In discussing this, we wondered whether survey respondents took the words ‘diverse’ and ‘diversity’ to refer to the same concept in both instances. We certainly meant it the same way in asking both questions, namely, collections and services that are relevant to people of varying races and ethnicities. But due to the wide disparity in responses, we thought that perhaps respondents understood ‘Diverse Collections and Services’ to mean many different collections and services, without consideration of any specific target audience.

What do you think? If you were answering the question about ‘Diverse Collections and Services,’ would you mean the former or the latter?

Navigating the New Online Catalog

Check out this post to see how to:

  • Log in
  • Change your personal information
  • Find items
  • Place holds


Logging In

  1. Access your account by clicking on the “My Account” link on the WGPL home page.    www.wgpl.org


2. Type your barcode (found on the back of your library card, also known as your full library card number) and password into the boxes. If it’s the first time you’re logging in, your password is 1234.


Managing Your Account

Once you’re logged in, you can make all kinds of changes to your information, including creating a username, changing your password, creating a check-out history, renewing items, and estimating fines and fees. All of these options can be managed under the “My Account” tab at the top of the page.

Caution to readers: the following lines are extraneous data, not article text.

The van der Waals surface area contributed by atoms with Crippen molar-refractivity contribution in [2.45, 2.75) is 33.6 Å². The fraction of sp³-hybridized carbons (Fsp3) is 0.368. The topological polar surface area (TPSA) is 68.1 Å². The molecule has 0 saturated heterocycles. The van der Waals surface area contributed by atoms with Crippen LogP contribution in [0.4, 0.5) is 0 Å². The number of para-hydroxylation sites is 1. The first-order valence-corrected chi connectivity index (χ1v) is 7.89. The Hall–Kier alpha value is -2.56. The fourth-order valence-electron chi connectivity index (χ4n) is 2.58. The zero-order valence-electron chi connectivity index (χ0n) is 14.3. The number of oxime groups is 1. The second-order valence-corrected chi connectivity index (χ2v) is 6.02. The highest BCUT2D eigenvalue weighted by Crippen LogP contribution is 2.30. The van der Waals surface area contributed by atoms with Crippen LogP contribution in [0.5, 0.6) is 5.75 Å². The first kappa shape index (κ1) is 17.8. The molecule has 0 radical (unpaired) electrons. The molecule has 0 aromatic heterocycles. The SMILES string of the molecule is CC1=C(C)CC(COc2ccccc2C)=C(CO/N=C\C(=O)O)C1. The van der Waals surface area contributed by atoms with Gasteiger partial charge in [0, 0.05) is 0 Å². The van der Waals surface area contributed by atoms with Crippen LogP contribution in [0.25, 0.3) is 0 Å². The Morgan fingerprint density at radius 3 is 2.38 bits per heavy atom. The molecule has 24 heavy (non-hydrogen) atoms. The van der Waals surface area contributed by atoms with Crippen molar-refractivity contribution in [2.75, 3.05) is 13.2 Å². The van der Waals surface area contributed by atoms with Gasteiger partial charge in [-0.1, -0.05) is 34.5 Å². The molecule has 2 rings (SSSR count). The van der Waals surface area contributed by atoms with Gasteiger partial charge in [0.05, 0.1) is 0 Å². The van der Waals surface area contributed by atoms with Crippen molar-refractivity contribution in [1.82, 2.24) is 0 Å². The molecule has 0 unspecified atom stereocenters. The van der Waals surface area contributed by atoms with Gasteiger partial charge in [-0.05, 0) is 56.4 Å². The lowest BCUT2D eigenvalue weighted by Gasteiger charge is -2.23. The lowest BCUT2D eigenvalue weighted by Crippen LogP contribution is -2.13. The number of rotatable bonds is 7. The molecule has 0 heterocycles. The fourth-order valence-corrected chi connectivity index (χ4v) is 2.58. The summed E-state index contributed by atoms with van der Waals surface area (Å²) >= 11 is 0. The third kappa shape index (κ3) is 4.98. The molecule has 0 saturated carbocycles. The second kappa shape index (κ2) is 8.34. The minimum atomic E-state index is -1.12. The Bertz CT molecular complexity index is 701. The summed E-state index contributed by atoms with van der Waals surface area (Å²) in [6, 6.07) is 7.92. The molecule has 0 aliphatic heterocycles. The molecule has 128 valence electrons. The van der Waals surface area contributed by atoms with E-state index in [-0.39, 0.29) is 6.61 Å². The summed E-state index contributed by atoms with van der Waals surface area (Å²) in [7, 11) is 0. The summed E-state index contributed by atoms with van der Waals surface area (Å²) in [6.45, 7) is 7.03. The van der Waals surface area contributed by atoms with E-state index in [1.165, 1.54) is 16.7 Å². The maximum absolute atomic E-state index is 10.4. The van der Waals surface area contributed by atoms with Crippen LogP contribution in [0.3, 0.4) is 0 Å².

1. Creating a Username and Password:
  • These changes are accessed by expanding the “Change Logon” section at the bottom of the “My Account” page. Make sure to click the box next to “Change Username” or “Change Password” before you start typing. And make sure to click save!


2. Creating a Check-out History:

  •  If you want to keep track of all the things you’ve checked out, make sure you check the box next to “Maintain Reading History” in the “Contact Information and Preferences” section. Please note that this will only keep track of things that are checked out going forward from the date you chose that option.


3. Seeing What is Checked Out & Renewing Items:

To view a list of the items you have checked out, click on “Items Out” in the menu on the left-hand side of the page, or choose “Items Out” from the list under the “My Account” tab at the top of the page.Picture6

To renew items, click the box next to the title and then click on “Renew Selected Items.” Simply click on “Renew All Items” to renew everything.


4. Estimating Fees & Fines:

The aPicture7mount you currently owe in fines & fees is listed next to “Fines & Fees” on the left side of the page. Click on those words to see an itemized list. Click on “Estimate Overdue Fines” and then choose a date from the drop-down calendar to find out how much you’ll owe if you turn items in and pay at a later date.